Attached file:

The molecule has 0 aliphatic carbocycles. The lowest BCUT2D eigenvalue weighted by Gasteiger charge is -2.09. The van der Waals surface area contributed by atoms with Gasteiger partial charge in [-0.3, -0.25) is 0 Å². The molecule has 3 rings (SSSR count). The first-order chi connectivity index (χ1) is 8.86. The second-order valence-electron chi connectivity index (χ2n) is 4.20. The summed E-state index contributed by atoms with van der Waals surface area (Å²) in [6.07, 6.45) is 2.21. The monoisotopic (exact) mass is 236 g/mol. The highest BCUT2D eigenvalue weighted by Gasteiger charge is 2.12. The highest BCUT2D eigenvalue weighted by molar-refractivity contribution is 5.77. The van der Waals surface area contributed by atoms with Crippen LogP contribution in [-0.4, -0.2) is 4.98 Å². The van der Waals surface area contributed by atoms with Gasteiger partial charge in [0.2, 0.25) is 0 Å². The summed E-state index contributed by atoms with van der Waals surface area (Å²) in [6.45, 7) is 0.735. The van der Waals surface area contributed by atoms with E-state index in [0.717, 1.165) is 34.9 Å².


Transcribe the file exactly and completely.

The molecule has 0 aliphatic carbocycles. The lowest BCUT2D eigenvalue weighted by Gasteiger charge is -2.09. The van der Waals surface area contributed by atoms with Gasteiger partial charge in [-0.3, -0.25) is 0 Å². The molecule has 3 rings (SSSR count). The first-order chi connectivity index (χ1) is 8.86. The second-order valence-electron chi connectivity index (χ2n) is 4.20. The summed E-state index contributed by atoms with van der Waals surface area (Å²) in [6.07, 6.45) is 2.21. The monoisotopic (exact) mass is 236 g/mol. The highest BCUT2D eigenvalue weighted by Gasteiger charge is 2.12. The highest BCUT2D eigenvalue weighted by molar-refractivity contribution is 5.77. The van der Waals surface area contributed by atoms with Crippen LogP contribution in [-0.4, -0.2) is 4.98 Å². The van der Waals surface area contributed by atoms with Gasteiger partial charge in [0.2, 0.25) is 0 Å². The summed E-state index contributed by atoms with van der Waals surface area (Å²) in [6.45, 7) is 0.735. The van der Waals surface area contributed by atoms with E-state index in [0.717, 1.165) is 34.9 Å².